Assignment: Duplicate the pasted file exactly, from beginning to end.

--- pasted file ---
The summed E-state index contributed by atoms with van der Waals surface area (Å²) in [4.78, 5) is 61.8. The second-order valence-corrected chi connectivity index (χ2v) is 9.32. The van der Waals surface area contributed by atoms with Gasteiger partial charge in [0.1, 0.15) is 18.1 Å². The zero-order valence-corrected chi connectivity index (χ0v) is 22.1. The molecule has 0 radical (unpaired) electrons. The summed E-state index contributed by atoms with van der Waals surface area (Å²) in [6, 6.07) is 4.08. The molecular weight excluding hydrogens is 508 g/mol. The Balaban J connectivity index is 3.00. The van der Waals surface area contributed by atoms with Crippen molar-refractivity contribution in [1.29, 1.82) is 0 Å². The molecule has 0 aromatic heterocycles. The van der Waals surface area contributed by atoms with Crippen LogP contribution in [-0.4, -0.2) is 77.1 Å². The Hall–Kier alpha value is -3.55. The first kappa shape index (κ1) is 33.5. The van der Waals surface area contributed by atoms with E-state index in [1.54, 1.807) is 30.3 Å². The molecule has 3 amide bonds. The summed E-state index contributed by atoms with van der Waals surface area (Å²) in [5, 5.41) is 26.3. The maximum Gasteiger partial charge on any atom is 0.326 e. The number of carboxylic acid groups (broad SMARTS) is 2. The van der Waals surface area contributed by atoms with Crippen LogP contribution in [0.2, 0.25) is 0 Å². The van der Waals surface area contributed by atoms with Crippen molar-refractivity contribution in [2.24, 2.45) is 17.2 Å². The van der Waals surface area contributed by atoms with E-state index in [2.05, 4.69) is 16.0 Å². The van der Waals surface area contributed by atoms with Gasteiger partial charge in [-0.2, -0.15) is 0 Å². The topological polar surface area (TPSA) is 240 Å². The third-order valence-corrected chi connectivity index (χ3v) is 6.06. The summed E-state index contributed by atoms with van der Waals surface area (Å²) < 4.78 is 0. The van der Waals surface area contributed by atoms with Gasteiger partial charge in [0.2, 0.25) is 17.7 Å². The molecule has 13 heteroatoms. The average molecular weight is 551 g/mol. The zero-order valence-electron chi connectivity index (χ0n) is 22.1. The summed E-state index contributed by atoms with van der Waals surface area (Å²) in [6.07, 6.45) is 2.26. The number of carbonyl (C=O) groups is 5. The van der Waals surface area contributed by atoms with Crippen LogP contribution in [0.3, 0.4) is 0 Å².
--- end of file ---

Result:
The summed E-state index contributed by atoms with van der Waals surface area (Å²) in [4.78, 5) is 61.8. The second-order valence-corrected chi connectivity index (χ2v) is 9.32. The van der Waals surface area contributed by atoms with Gasteiger partial charge in [0.1, 0.15) is 18.1 Å². The zero-order valence-corrected chi connectivity index (χ0v) is 22.1. The molecule has 0 radical (unpaired) electrons. The summed E-state index contributed by atoms with van der Waals surface area (Å²) in [6, 6.07) is 4.08. The molecular weight excluding hydrogens is 508 g/mol. The Balaban J connectivity index is 3.00. The van der Waals surface area contributed by atoms with Crippen molar-refractivity contribution in [1.29, 1.82) is 0 Å². The molecule has 0 aromatic heterocycles. The van der Waals surface area contributed by atoms with Crippen LogP contribution in [-0.4, -0.2) is 77.1 Å². The Hall–Kier alpha value is -3.55. The first kappa shape index (κ1) is 33.5. The van der Waals surface area contributed by atoms with E-state index in [1.54, 1.807) is 30.3 Å². The molecule has 3 amide bonds. The summed E-state index contributed by atoms with van der Waals surface area (Å²) in [5, 5.41) is 26.3. The maximum Gasteiger partial charge on any atom is 0.326 e. The number of carboxylic acid groups (broad SMARTS) is 2. The van der Waals surface area contributed by atoms with Crippen LogP contribution in [0.2, 0.25) is 0 Å². The van der Waals surface area contributed by atoms with Crippen molar-refractivity contribution in [2.24, 2.45) is 17.2 Å². The van der Waals surface area contributed by atoms with E-state index in [2.05, 4.69) is 16.0 Å². The van der Waals surface area contributed by atoms with Gasteiger partial charge in [-0.2, -0.15) is 0 Å². The topological polar surface area (TPSA) is 240 Å². The third-order valence-corrected chi connectivity index (χ3v) is 6.06. The summed E-state index contributed by atoms with van der Waals surface area (Å²) < 4.78 is 0. The van der Waals surface area contributed by atoms with Gasteiger partial charge in [0.2, 0.25) is 17.7 Å². The molecule has 13 heteroatoms. The average molecular weight is 551 g/mol. The zero-order valence-electron chi connectivity index (χ0n) is 22.1. The summed E-state index contributed by atoms with van der Waals surface area (Å²) in [6.07, 6.45) is 2.26. The number of carbonyl (C=O) groups is 5. The van der Waals surface area contributed by atoms with Crippen LogP contribution in [0.3, 0.4) is 0 Å².